- Activists have welcomed Japan’s announcement, including communities living near the existing plant in Indonesia, who have reported health problems and loss of livelihoods as a result of pollution from the plant.
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Cameroon’s Nigerian refugees who degraded their camp are now vanguards of reforestation
(June 28, 2022)
- Nigerian refugees and Cameroonian villagers are taking part in efforts to reforest the area around the Minawao refugee camp near the border between the two countries.
- The influx of the refugees, driven from their homes by the advance of the Islamist group Boko Haram, led to a surge in logging for fuelwood and timber, and also sparked conflict with the locals.
- A reforestation program supported by the UNHCR, French development NGO ADES and the Lutheran World Federation (LWF), and carried out by refugees and locals, has to date planted more than 400,000 trees across 100 hectares (250 acres).
- Initially, government experts chose the trees to be planted based on their ability to grow quickly and survive in arid places, but since 2017, community members have been brought into the decision-making process as the project’s managers realized that a participatory approach could generate better results.
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Mongabay’s new-look makes finding the right tree-planting project easier
(June 28, 2022)
- Mongabay has launched an upgrade to, our global directory of tree-planting projects, aimed at improving transparency in the sector.
- is a free online tool for people to support reforestation by providing a means to identify projects that align with their interests and motivations.
- The update features an improved project search functionality, a step-by-step guide for filtering projects, and the ability to update and add new projects. 
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Mennonite colony builds bridge, clears forest in Bolivian protected areas
(June 27, 2022)
- In 2018, a Mennonite colony purchased 14,400 hectares (35,500 acres) of land in the Bolivian department of Santa Cruz. Colonists have since built a bridge and developed a network of roads, and are in the process of clearing vast swaths of forest.
- The construction of the bridge appears to have been done without authorization from the government, and without an environmental impact assessment.
- Portions of the property lie within two protected areas: Kaa-Iya del Gran Chaco National Park and Integrated Management Natural Area, and the Bañados de Izozogy el río Parapetí wetland of international importance.
- Members of a local Indigenous community voiced support for the clearing activities, saying that the new roads and bridge will help connect them to medical facilities. However, scientists and conservationists are concerned about the impact of deforestation on water sources, wildlife and isolated Indigenous groups.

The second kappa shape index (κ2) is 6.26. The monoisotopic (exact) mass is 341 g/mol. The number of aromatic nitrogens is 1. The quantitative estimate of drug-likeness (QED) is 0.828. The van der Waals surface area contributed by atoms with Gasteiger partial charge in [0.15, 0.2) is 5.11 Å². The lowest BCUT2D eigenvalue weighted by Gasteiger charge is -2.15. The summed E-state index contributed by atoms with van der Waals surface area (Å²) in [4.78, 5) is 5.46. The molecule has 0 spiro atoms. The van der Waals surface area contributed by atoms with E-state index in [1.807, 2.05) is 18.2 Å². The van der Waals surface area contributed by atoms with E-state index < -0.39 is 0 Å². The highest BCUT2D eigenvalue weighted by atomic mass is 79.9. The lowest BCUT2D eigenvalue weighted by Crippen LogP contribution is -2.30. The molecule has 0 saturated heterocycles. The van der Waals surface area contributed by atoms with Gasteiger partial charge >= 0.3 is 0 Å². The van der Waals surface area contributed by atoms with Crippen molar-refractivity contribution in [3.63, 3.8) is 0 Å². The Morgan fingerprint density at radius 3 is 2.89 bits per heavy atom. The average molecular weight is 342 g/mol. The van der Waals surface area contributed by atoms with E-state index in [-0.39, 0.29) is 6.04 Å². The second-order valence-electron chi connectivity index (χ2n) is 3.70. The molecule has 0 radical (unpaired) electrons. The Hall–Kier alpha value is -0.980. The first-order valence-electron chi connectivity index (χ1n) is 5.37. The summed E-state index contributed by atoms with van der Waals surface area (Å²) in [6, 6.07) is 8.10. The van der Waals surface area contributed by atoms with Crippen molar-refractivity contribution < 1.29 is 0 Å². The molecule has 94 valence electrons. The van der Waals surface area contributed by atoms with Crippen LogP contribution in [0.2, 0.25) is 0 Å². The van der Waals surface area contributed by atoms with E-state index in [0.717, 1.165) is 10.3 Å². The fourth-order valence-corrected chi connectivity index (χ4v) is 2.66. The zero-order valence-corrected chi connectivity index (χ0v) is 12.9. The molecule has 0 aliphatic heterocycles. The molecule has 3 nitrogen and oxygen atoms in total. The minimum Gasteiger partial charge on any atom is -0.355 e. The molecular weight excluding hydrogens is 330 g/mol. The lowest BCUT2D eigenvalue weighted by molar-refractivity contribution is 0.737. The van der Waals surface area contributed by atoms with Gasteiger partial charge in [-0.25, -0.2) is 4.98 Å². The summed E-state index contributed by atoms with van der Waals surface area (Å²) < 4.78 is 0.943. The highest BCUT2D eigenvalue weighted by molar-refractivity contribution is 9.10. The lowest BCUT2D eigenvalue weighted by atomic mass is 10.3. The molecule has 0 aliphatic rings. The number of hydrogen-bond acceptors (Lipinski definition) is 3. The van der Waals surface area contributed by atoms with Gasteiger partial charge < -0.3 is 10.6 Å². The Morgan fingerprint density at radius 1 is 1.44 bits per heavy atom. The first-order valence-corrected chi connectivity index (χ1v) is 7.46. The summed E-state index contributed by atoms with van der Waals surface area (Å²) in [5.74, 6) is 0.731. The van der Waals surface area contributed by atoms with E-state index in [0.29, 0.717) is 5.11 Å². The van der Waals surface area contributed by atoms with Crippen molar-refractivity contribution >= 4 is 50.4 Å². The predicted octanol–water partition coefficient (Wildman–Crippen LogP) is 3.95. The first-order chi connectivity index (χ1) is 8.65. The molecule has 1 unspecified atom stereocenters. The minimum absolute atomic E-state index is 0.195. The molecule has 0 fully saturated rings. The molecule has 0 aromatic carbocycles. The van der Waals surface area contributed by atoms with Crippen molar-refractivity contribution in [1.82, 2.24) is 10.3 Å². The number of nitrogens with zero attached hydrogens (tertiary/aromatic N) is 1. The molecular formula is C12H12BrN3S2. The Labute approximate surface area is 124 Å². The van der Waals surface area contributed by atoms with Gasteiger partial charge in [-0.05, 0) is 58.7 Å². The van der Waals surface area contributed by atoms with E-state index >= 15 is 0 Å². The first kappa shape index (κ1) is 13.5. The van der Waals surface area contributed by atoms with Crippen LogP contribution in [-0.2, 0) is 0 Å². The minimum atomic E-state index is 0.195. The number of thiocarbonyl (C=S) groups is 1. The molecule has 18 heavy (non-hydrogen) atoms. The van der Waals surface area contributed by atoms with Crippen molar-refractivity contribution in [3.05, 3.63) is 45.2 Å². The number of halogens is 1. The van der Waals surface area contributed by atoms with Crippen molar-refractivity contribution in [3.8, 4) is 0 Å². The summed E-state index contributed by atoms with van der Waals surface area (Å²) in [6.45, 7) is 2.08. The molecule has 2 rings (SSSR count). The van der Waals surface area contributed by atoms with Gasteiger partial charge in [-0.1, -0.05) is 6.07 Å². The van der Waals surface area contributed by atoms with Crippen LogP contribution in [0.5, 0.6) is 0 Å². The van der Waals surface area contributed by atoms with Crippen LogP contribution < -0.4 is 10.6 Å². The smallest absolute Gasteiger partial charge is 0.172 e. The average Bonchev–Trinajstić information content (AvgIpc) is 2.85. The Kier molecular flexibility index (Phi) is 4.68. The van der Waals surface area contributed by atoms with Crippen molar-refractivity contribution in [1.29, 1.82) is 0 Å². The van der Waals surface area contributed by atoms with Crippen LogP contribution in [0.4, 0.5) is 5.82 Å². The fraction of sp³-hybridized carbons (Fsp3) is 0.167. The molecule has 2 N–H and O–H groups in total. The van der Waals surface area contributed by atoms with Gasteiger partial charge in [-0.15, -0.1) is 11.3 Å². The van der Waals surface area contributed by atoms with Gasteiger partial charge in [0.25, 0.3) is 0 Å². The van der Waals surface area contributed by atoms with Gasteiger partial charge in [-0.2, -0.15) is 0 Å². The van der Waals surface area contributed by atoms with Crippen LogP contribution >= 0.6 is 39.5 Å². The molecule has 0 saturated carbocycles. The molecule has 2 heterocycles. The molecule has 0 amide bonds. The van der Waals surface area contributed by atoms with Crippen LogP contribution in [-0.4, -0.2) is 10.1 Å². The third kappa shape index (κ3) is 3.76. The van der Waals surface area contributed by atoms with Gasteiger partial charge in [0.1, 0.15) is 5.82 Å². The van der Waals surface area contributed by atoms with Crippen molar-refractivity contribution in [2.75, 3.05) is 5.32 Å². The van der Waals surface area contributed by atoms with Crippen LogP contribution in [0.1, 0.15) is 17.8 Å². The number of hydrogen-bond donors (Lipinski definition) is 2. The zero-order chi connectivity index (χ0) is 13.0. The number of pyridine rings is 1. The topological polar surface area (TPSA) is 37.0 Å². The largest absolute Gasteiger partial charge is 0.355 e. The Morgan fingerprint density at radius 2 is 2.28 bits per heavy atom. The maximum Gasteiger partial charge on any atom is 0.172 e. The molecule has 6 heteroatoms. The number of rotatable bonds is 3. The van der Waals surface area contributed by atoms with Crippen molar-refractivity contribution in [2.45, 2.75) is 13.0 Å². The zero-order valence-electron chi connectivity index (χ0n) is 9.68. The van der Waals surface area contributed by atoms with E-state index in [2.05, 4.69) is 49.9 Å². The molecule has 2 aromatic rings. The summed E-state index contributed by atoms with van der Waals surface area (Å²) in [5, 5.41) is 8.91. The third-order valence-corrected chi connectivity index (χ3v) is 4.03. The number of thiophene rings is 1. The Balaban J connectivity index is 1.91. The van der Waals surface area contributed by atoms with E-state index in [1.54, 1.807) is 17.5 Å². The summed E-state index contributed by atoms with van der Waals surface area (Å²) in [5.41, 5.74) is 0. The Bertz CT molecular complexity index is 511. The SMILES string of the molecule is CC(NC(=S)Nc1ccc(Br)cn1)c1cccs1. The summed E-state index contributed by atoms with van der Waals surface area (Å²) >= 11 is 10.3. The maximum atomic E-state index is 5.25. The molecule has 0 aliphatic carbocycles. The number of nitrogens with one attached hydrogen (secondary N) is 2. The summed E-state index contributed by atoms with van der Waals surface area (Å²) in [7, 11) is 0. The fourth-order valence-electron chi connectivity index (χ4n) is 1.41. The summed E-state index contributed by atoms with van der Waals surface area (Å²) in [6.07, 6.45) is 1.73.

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Swiss pledge to stop illegal gold imports from Brazil Indigenous reserves
(June 27, 2022)
- Switzerland imported 24.5 tonnes of gold in 2021, at least a fifth of which came from Brazilian Amazon states. Evidence indicates most of it is mined illegally on Indigenous lands. Illicit mining operations have resulted in major Amazon deforestation, widespread mercury poisoning and soaring violence.
- With the Brazilian government of Jair Bolsonaro unresponsive to the escalating crisis, an independent delegation of Indigenous people along with others travelled to Switzerland in May to plead with major gold refiners to end the importation of illicit Brazilian gold.
- This week, the refiners published a statement pledging to remove illegal gold mined within Brazilian Indigenous reserves from their supply chains. If the initiative is fully followed, experts say it could be a game changer that could undermine the, until now, lucrative illegal gold trade.
- Canada, the world’s biggest importer of gold from the Brazilian Amazon, has made no such agreement.
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Twenty years since a massive ivory seizure, what lessons were learned? (commentary)
(June 27, 2022)
- In late June 2002, a container ship docked in Singapore with a massive shipment of ivory, which was seized.
- It was the largest seizure of its kind since an international ban on the ivory trade had come into force in 1989, and the lessons learned from it would change the way the illegal wildlife trade was investigated and tackled.
- But it’s unfortunate that some of the biggest lessons from that event still have not been put into practice, a new op-ed argues.
- This article is a commentary. The views expressed are those of the author, not necessarily of Mongabay.